INTERNATIONAL

COVID-19 outbreak poses new challenges to India’s U.S. policy

Democratic presidential candidates, Senator Bernie Sanders and former Vice-President Joe Biden, at a debate in Charleston, South Carolina, in February.APPatrick Semansky

Democratic presidential candidates, Senator Bernie Sanders and former Vice-President Joe Biden, at a debate in Charleston, South Carolina, in February.APPatrick Semansky  

The outbreak of COVID-19 across the U.S., taking the administration of President Donald Trump by complete surprise, could inflict the ongoing campaign for the presidential election scheduled for November. This could also have an impact on India-U.S. ties, if the crisis cuts short the Trump presidency to a single term.

The crisis has put the focus sharply on issues that animate politics in the U.S. It exposed the vulnerabilities of the country’s healthcare system that is dependent on its profiteering private sector; its extremely ruthless employment conditions that make it difficult for people to take sick leave; and a wider range of questions regarding the globally distributed manufacturing models that undercut American workers.

How deeply susceptible is the superpower to unpredictable global events beyond its control, and how the country’s political and economic model might exacerbate this weakness have been part of America’s public discourse through the September 11, 2001 terrorist attacks and the 2008 financial crisis. The current public health crisis could influence the debate further.

One has to see how this alters the complexion of the Democratic primary contest between Bernie Sanders and Joe Biden, and the winner’s face-off with Mr. Trump in November. Mr. Trump and Mr. Sanders offer two distinctively different critiques of globalisation — the former wants a mercantilist global order, while the latter advocates a dismantling of the trade system that exploits American workers and wants the creation of a social security system for the country. Mr. Biden is the torch-bearer of the neoliberal global order.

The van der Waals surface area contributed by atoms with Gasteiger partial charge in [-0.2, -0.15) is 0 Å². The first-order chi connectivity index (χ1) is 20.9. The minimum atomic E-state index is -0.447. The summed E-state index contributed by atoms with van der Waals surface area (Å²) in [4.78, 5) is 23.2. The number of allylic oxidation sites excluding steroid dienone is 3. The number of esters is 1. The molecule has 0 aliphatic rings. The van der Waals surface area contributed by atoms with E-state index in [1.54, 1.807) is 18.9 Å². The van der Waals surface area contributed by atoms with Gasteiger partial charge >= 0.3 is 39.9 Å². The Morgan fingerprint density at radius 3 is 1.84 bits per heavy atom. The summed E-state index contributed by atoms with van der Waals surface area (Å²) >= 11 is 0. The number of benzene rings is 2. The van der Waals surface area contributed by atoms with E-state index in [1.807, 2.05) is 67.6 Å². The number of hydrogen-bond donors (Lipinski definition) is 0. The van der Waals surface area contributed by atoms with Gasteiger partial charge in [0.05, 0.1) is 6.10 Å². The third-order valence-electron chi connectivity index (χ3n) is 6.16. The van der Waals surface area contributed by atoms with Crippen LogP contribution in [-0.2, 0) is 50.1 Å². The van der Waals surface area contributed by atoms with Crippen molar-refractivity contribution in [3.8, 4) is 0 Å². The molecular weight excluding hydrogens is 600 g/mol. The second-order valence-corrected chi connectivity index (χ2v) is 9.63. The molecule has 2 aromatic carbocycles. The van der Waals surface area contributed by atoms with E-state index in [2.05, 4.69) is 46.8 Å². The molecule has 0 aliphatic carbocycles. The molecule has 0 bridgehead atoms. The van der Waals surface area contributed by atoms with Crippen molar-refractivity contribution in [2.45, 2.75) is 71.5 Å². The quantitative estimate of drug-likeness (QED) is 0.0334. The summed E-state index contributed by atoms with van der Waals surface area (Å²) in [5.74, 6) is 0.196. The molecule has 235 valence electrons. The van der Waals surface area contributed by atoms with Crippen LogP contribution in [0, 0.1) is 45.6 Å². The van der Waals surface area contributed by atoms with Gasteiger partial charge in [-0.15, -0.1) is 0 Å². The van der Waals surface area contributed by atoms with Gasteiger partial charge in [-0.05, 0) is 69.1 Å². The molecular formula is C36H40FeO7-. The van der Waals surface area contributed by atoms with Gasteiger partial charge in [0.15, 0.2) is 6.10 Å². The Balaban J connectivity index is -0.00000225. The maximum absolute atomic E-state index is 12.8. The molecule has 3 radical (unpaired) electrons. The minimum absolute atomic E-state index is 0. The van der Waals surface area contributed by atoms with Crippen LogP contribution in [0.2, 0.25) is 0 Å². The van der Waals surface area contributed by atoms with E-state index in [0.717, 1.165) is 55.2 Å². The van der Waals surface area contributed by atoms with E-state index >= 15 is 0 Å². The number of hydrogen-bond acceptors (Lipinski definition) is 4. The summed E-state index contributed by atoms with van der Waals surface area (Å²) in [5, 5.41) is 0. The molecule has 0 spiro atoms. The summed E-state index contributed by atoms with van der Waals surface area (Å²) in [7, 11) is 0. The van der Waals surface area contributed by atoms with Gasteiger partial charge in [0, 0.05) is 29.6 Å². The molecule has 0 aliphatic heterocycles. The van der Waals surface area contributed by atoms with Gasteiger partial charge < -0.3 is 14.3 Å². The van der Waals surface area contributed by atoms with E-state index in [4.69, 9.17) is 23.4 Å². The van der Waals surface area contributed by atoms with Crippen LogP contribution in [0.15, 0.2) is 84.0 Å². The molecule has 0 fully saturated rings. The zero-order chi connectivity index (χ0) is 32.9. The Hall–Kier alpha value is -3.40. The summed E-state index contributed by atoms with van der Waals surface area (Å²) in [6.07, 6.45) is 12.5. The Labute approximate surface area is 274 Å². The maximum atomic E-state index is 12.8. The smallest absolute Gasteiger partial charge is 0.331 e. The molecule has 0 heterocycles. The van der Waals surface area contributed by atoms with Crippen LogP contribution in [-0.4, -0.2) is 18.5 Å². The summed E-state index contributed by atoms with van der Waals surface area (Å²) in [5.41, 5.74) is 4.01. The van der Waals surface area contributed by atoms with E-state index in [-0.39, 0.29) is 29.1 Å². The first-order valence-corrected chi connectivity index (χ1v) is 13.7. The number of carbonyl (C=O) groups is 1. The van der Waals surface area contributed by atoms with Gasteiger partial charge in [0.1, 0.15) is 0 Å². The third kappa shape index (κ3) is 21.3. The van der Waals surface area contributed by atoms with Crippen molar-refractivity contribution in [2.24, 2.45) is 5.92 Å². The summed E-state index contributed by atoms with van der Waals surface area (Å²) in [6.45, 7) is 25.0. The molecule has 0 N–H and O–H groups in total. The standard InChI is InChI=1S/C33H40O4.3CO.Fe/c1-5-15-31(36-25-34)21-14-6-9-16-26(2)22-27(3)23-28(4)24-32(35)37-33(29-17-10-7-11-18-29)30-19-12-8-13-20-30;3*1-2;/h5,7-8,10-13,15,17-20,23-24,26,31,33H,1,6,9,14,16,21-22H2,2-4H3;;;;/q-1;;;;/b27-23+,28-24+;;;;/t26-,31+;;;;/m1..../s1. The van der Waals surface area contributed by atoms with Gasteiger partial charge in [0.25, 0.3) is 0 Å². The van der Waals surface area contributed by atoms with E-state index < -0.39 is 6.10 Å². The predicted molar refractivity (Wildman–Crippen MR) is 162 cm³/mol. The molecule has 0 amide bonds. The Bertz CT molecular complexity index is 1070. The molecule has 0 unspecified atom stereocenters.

Lack of grip

Mr. Trump appeared invincible until a fortnight ago as the economy was looking up and the stock market was on a sustained upward climb. His approval ratings were high. After the public display of his lack of grip over administrative matters, and the stock market thrown into a tail spin, the President’s characteristic ability to blow his own trumpet is now merely jarring. Trump loyalists have figured that the virus is politically life-threatening for them, and have already launched their response — targeting China and topping up their nationalist rhetoric.

Mr. Biden has raced far ahead of Mr. Sanders by uniting establishment Democrats, but the latter will certainly repackage his democratic socialism against the backdrop of the current crisis and give a final push for his candidacy. Either of them will be a credible challenge to Mr. Trump.

If a Democrat wins the White House, India’s U.S. policy, which is now riding on the presumption of Mr. Trump’s invincibility, will be thrown into disarray as much as his rise did in 2016.

The two Democrats in the field have widely diverging viewpoints about the world order, but both share a distaste for India’s Hindutva nationalism. If it is Mr. Biden who wins the nomination, he will have to accommodate a substantial part of Mr. Sanders’s platform ahead of the general election.

The Indian government’s unsophisticated confrontation with the Democrats and the carping of U.S.-based Hindutva groups against them could come back to bite in the event of a change of guard in the White House.

In any case, teetering on the brink of senility, Mr. Biden as President will merely echo the Democratic playbook on South Asia, human rights and communalism in India.

The virus has put Mr. Trump’s re-election plans on ventilator. If he does not survive, India will pay for its decision of aligning with Mr. Trump with a period in the isolation ward.

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